Get a fast start on your next paper mache project or hand-made gift with Jonni’s easy downloadable patterns for masks, animal sculptures and faux trophy mounts. The patterns help you create a beautiful work of art, even if you’ve never sculpted anything before.
[symple_box color=”yellow” text_align=”left” width=”100%” float=”none”]
Important Note: I used drywall (plaster board) for the pattern on this project, just to see if it would work. It didn’t! Use cardboard, instead. I also used Super Sculpey as the form for the head and I forgot to remove it after the paper mache was dry, like I should have. The oil in the modeling clay seeped through the paint and ruined part of his face. It took about a year for the spot to show, but then it just kept getting bigger. I also used Super Sculpey for my giraffe head -but I did it right that time, and cut the head open to remove the clay. Live and learn. 😉
Yesterday I started to make a paper mache horse. (See the first post here). To be slightly more accurate, it will, I hope, look like an appaloosa colt when it’s finished.
Yesterday I made a full-sized sketch and cut legs from plasterboard, using the sketch as a pattern. Today I used the same pattern to cut out the torso, neck and head of the colt out of cardboard.
You can see that I began to build up the volume of the chest and abdomen areas. I then used masking tape to attach the legs that I cut out yesterday.
I made sure the piece would stand up on it’s own, and it feels fairly stable.
Then I began to build up the muscles of the legs, shoulders and hips using newspaper and masking tape, and put more crumpled paper on the abdomen to round it out. I have not even started thinking about the neck and head at this point, although I am starting to get a bit worried about what I’ll make the mane and tail out of. But that’s a problem for tomorrow.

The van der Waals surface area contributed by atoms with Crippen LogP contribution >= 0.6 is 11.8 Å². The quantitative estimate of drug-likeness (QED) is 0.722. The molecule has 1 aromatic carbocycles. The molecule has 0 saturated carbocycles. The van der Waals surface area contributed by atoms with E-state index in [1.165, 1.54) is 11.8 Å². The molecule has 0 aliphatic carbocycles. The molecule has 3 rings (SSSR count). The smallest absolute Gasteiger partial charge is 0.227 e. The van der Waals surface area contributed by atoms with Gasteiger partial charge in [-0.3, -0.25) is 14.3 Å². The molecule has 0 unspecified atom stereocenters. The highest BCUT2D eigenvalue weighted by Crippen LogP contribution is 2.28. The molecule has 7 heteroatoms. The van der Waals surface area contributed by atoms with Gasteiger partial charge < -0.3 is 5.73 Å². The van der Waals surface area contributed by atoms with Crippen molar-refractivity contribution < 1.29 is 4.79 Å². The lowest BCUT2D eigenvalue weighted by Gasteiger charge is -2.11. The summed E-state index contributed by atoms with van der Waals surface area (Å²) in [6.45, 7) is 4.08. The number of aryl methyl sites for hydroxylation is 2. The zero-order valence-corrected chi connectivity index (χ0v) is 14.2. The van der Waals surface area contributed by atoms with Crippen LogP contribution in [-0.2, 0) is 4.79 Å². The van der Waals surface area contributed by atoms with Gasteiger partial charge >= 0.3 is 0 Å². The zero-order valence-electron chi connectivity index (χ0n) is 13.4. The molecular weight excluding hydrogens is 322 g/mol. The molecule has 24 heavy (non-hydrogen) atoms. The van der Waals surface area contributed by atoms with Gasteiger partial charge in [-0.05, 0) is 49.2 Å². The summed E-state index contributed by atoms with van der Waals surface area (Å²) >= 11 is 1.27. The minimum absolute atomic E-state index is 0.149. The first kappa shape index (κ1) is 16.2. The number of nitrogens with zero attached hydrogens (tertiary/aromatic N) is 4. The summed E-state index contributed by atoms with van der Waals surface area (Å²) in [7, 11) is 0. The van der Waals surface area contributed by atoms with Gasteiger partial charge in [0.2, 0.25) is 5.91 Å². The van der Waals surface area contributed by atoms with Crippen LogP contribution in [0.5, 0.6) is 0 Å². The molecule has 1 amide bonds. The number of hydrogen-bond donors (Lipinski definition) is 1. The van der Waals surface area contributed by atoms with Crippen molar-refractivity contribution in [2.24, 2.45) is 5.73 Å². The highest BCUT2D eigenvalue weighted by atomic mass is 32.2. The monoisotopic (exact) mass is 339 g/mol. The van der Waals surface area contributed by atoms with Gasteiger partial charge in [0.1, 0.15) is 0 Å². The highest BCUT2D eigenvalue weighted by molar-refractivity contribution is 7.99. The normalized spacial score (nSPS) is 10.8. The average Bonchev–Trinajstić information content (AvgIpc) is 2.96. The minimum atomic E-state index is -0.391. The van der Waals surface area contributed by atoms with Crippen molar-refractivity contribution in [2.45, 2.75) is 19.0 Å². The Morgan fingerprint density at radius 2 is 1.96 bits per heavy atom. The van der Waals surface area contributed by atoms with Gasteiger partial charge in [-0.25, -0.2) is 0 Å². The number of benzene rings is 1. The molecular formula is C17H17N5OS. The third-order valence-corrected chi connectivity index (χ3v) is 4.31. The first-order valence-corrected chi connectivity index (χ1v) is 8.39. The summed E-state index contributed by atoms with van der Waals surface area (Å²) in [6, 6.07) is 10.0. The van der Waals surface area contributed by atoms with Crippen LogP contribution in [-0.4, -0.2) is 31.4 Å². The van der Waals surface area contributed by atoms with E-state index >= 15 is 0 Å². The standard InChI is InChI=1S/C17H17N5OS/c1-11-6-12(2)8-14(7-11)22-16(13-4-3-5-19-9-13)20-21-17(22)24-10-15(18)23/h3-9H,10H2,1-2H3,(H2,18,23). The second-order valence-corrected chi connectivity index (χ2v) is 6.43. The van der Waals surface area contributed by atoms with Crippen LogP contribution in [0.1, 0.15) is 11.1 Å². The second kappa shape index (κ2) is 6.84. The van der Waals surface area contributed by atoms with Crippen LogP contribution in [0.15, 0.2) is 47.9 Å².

Then I put one layer of paper mache on the torso area, using newspaper strips and paste made from flour and water. The modeling isn’t even close to being finished, but I put on the paper mache because it holds much more securely than the masking tape. Once the paper and paste has dried hard I won’t have to worry about the legs moving. It also covers up the sloppy masking tape, so I can more easily see the true shape of the form.
Tomorrow I’ll round off the lower part of the legs a little, and use joint compound to finish the modeling of the muscles on the legs. I’ll use the compound instead of the paper because it’s heavier, and I think it will help make the sculpture a bit more steady on its feet. I also hope to get started on the neck and head, and figure out what to do about the main and tail – any suggestions are welcome.